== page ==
THE first Scottish reference to the hen harrier comes in The Fenyeit Friar of Tungland, a Middle Scots poem by William Dunbar. It’s the satirical tale of a false Italian abbot, John Damian, who tries, Icarus-like, to usurp the birds’ domain in false feathers. Dunbar, who is of the birds’ party, describes how the wildfowl set upon the charlatan “with a yowle”. In their number are “The myttane and Sanct Martynis fowle”. The latter name – as le busard Saint Martin – is still used in France, in reference to the time of year when this most elegant raptor appears. The former name is more puzzling, but almost certainly points to the larger “ringtail” female which for centuries was considered to be an entirely different species.

In the north-west of Scotland, the hen harrier is known as the Clamhan Luch, or Mouse Hawk, and it used to be considered good fortune to see one in the morning. Not such good fortune for the harrier if it was seen by a gamekeeper. The Gaelic name suggests that the bird was considered innocuous where there was no poultry, or no population of maintained grouse, to protect. Where that was the case, the bird was persecuted almost to extinction. By 1900, it was limited in Scotland to Orkney, the Uists, Benbecula, South Kintyre and Arran, where my grandfather watched them as a boy. The Scottish population, which is now by far the largest in the UK, only began to recover during the Second World War, when gamekeepers were diverted by shooting Germans rather than raptors.

Donald Watson’s unflinching recitation of avian massacres reads harshly now, as does his almost affectionate characterisation of the egg collectors who followed. Different, but not necessarily higher, standards apply today. Before modern optics were introduced, the only reliable way to identify and study birds was to shoot them or take their eggs and young. The reason the ringtail/white hawk distinction lasted so long was that early observers mistook the famous food-pass from male to female as a squabble over territory by different species. The bird is now protected, but individuals are still killed, even though the evidence about grouse and poultry predation isn’t absolutely rock solid.

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Like Mark Avery, who contributes a foreword to this new edition, I’ve had a copy of the T&AD Poyser first edition since 1977. Its handsome white cover is marked with handling and the opening chapter, a brilliant exposition of how to distinguish the hen harrier from the Montagu’s, the marsh, and the equally beautiful pallid harrier, is covered in fingerprints and pencilled annotations. As are some of Watson’s paintings of the birds, technically naïve, but absolutely true to the spirit and “jizz” of the species. Time to meet the male bird, though more people have seen one than realise, because it is quite possible in low light to mistake it, with its pale plumage and black wing-tips, for a gull working a field. The actual colour is somewhere between white, grey, ash and blue, all names that have attached to it locally. The giveaway, apart from the long tail and trailing feet, is the strangely awkward flight, to which the poet John Clare, a passionate bird man, lent the adjective “swopping”, which combines “swooping” and “flopping” in exactly the right measure. A male hen harrier in glide is as impressive as a stealth fighter. I once saw one, armslength-close, from the seaward hide at Caerlaverock, and it was a moment that burrowed deep inside. The eye colour was paintbox yellow, indicating an adult bird, but suggestive of wildness. The day this new edition turned up at the house, a local “ringtail” flew parallel to the car for half a mile, alternately “swopping” and gliding close over banks of rashes. Always a great sight.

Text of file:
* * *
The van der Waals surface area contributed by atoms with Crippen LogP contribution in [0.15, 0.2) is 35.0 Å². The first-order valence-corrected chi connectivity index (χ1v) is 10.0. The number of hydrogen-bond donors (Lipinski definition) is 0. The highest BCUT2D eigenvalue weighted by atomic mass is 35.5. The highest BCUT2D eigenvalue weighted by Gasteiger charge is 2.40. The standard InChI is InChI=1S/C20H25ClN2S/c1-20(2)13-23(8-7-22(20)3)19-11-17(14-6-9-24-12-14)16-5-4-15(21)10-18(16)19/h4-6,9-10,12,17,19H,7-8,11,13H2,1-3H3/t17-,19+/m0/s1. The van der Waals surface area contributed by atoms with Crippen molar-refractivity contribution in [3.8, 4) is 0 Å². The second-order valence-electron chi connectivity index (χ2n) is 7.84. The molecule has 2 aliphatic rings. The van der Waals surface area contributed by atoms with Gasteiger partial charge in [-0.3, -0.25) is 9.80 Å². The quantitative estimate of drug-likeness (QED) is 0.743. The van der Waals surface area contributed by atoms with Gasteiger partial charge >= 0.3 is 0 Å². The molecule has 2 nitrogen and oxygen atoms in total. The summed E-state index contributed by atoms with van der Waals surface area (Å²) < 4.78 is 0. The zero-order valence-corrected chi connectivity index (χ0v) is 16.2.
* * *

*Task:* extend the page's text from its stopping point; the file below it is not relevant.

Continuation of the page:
Watson did his main research far from John Clare’s East Midlands, on the open moors of Galloway, but he brought to his observations a first-hand knowledge of other world harriers, notably the showboating pied harriers he observed from a gunnery position in Burma during 1944. Pieds have their admirers, but even after seeing them in Pakistan, I haven’t changed my view that the hen harrier is the real star of the family. To describe it as misunderstood is a serious understatement. Harriers also kill rats, mice and rabbits. Clare disloyally lists the diet as “leverets, partridges and pheasants” and it is the latter two courses that have made the bird public enemy number one wherever plus-fours are worn. We’re in more enlightened times than Watson’s, and very largely thanks to his devoted efforts, but the case isn’t won just yet. Every time one of these magnificent birds is taken by shotgun or trap, the sky weeps a little.

The Hen Harrier by Donald Watson (foreword to the new edition by Mark Avery) is published by Bloomsbury, priced £18.99